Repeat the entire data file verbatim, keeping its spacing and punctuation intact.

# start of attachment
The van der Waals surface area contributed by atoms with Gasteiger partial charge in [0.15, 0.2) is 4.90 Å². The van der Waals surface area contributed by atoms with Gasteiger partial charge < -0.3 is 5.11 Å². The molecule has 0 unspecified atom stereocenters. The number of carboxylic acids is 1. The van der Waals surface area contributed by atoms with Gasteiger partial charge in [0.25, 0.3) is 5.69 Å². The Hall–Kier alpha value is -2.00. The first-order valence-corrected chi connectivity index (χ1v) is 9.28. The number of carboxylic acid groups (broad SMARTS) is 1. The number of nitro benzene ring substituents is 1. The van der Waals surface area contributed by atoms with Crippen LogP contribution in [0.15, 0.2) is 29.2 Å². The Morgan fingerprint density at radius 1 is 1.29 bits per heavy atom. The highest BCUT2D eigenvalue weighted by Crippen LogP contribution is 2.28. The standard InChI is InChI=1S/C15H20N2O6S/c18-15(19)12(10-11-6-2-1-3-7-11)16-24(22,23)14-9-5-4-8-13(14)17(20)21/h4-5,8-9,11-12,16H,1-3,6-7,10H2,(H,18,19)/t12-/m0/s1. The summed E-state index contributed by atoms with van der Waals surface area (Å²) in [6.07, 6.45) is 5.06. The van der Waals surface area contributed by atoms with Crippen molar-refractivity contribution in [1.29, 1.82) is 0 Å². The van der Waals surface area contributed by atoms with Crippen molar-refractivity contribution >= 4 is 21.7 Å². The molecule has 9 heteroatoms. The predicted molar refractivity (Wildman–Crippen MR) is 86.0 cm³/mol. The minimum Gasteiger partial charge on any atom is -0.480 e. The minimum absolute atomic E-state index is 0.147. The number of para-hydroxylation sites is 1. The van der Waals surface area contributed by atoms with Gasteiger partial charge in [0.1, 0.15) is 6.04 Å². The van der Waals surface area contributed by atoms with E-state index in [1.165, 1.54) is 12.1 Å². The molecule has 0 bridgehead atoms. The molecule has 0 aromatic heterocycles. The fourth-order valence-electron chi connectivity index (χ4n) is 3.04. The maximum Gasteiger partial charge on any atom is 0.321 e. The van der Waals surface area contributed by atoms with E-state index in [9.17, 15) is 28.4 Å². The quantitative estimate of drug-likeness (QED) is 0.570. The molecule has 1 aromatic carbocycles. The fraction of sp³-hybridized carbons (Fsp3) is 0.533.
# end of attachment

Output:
The van der Waals surface area contributed by atoms with Gasteiger partial charge in [0.15, 0.2) is 4.90 Å². The van der Waals surface area contributed by atoms with Gasteiger partial charge < -0.3 is 5.11 Å². The molecule has 0 unspecified atom stereocenters. The number of carboxylic acids is 1. The van der Waals surface area contributed by atoms with Gasteiger partial charge in [0.25, 0.3) is 5.69 Å². The Hall–Kier alpha value is -2.00. The first-order valence-corrected chi connectivity index (χ1v) is 9.28. The number of carboxylic acid groups (broad SMARTS) is 1. The number of nitro benzene ring substituents is 1. The van der Waals surface area contributed by atoms with Crippen LogP contribution in [0.15, 0.2) is 29.2 Å². The Morgan fingerprint density at radius 1 is 1.29 bits per heavy atom. The highest BCUT2D eigenvalue weighted by Crippen LogP contribution is 2.28. The standard InChI is InChI=1S/C15H20N2O6S/c18-15(19)12(10-11-6-2-1-3-7-11)16-24(22,23)14-9-5-4-8-13(14)17(20)21/h4-5,8-9,11-12,16H,1-3,6-7,10H2,(H,18,19)/t12-/m0/s1. The summed E-state index contributed by atoms with van der Waals surface area (Å²) in [6.07, 6.45) is 5.06. The van der Waals surface area contributed by atoms with Crippen molar-refractivity contribution in [1.29, 1.82) is 0 Å². The van der Waals surface area contributed by atoms with Crippen molar-refractivity contribution >= 4 is 21.7 Å². The molecule has 9 heteroatoms. The predicted molar refractivity (Wildman–Crippen MR) is 86.0 cm³/mol. The minimum Gasteiger partial charge on any atom is -0.480 e. The minimum absolute atomic E-state index is 0.147. The number of para-hydroxylation sites is 1. The van der Waals surface area contributed by atoms with Gasteiger partial charge in [0.1, 0.15) is 6.04 Å². The van der Waals surface area contributed by atoms with E-state index in [1.165, 1.54) is 12.1 Å². The molecule has 0 bridgehead atoms. The molecule has 0 aromatic heterocycles. The fourth-order valence-electron chi connectivity index (χ4n) is 3.04. The maximum Gasteiger partial charge on any atom is 0.321 e. The van der Waals surface area contributed by atoms with E-state index in [9.17, 15) is 28.4 Å². The quantitative estimate of drug-likeness (QED) is 0.570. The molecule has 1 aromatic carbocycles. The fraction of sp³-hybridized carbons (Fsp3) is 0.533.